DAY/DYDD 134:

The Main Challenge

Read the following facts to work out my numerical value:

  •  I am a single digit number,
  •  If you add 6 to me I become a 2-digit number,
  •  I am an odd number,
  •  I am not a square number,
  •  I am a factor of 30.

The 7puzzle Challenge

The playing board of the 7puzzle game is a 7-by-7 grid containing 49 different numbers, ranging from up to 84.

The 3rd & 6th rows contain the following fourteen numbers:

5   12   13   18   20   25   33   36   42   45   49   56   66   80

What is the difference between the highest prime number and the highest odd number?

The Lagrange Challenge

Lagrange’s Four-Square Theorem states that every positive integer can be made by adding up to four square numbers.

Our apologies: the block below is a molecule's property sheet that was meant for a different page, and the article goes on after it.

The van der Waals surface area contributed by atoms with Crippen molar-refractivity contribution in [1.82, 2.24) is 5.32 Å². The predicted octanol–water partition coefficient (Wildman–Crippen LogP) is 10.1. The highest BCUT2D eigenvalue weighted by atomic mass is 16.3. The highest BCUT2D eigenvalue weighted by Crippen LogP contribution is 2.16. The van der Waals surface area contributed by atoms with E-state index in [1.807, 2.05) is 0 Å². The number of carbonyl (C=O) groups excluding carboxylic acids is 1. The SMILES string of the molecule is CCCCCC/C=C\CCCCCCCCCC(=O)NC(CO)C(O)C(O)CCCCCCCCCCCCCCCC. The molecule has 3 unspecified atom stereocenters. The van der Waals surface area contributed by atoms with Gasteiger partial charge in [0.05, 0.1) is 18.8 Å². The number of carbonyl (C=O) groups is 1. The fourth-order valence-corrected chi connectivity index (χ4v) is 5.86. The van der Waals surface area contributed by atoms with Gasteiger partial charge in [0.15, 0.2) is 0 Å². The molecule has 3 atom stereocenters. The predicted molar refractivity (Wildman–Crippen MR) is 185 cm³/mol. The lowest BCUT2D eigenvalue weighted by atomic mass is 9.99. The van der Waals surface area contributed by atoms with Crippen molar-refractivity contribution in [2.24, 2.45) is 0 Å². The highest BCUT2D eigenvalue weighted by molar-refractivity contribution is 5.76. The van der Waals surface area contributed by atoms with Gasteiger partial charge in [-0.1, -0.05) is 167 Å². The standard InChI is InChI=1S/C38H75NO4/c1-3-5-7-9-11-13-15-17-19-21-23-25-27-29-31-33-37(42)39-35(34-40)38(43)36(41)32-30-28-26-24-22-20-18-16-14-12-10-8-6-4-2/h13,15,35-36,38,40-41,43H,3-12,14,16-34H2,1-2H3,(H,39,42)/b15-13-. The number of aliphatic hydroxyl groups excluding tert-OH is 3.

For example, 7 can be made by 2²+1²+1²+1² (or 4+1+1+1).

There are SEVEN ways of making 134 when using Lagrange’s Theorem. Can you find them?

The Mathematically Possible Challenge

Using 36 and 10 once each, with + – × ÷ available, which THREE numbers is it possible to make from the list below?

9    18    27    36    45    54    63    72    81    90

#9TimesTable

The Target Challenge

Can you arrive at 134 by inserting 2, 3, 5 and 6 into the gaps on each line?

  •  ◯³+◯×◯÷◯ = 134
  •  (◯+◯)²+◯²+◯² = 134

Answers can be found here.

Click Paul Godding for details of online maths tuition.

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DAY/DYDD 133:

The Main Challenge

Group these ten numbers into five pairs so that the difference between the two numbers in each pair is divisible by 7:

6    17    28    37    45    58    64    78    83    98